Truth time: These tattoos were not easy ones. They’re a great idea — animals within animals (but not in a creepy everything-devouring-everything sort of way). But there is a LOT of time-consuming detail within each one. Actually, there was initially supposed to be three outlines done in this sitting, but time unfortunately ran out, so a flounder will be placed on the inner bicep when the client comes in for her next session.
And guess what else? The turtle is actually a coverup. The lines alone are a good start, so the tattoo below should be completely hidden once the color is put in! More pics will be on the way as these pieces progress.
If you know who Lord Egan is, then the title of this post might confuse you a bit. It took us a while to decide if these two tattoos should even be in the same post together. Something about it seems wrong.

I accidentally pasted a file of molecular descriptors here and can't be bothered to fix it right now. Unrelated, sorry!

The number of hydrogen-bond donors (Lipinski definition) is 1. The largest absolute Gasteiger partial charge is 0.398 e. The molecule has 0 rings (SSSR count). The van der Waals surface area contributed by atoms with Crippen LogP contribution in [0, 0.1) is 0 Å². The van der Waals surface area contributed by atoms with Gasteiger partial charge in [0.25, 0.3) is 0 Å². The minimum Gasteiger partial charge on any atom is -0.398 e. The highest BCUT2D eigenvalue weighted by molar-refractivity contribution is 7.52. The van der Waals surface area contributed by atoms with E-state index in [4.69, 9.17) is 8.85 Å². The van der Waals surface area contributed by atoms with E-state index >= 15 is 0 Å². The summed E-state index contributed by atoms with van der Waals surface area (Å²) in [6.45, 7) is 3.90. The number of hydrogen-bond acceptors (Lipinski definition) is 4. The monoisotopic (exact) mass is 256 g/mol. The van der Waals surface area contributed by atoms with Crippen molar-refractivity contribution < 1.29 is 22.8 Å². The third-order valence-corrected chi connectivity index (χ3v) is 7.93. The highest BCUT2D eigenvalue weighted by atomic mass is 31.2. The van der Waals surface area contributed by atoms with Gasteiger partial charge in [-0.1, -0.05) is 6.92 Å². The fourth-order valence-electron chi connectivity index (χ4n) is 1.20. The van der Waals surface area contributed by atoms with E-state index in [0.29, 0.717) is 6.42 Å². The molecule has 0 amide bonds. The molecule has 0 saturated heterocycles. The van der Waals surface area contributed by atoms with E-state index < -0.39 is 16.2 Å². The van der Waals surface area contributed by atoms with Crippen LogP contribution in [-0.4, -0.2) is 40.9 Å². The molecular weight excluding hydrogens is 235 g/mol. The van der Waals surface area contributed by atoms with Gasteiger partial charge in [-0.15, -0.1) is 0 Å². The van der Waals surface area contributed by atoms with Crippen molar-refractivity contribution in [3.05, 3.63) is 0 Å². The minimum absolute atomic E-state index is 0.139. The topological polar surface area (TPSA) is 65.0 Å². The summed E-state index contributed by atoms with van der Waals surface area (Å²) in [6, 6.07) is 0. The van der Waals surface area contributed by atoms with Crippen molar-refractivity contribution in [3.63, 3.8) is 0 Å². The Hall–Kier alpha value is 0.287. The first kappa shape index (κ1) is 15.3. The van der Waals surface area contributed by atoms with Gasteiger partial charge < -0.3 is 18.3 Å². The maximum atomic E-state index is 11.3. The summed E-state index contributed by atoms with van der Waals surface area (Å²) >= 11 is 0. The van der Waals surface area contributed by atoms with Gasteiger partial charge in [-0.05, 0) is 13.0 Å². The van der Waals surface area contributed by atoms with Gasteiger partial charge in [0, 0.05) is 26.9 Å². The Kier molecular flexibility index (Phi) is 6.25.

Still confused? We recommend taking a quick trip to Google and typing in Lord Egan. But this picture is also a good summary. He came into our shop recently and PJ was more than happy to fulfill his tattoo wishes. But really, who could say no?
On the opposite end of the darkness spectrum, Molly did this adorable owl yesterday. We don’t think Lord Egan would trade in his raven for it anytime soon, but it’s still pretty great in a non-Satanic way.
form of skin art. The most popular image tends to be a shamrock, or a clover. My client Steve choose to support his roots with another time-honored symbol of the Irish; the harp. Unless you are familiar with the Guinness draft logo, or the Irish in general it may come as a surprise that the image of the harp is the symbol of the Emerald Island. He brought in a photo of a real harp he printed off the internet, but requested I draw it up in a more traditional style.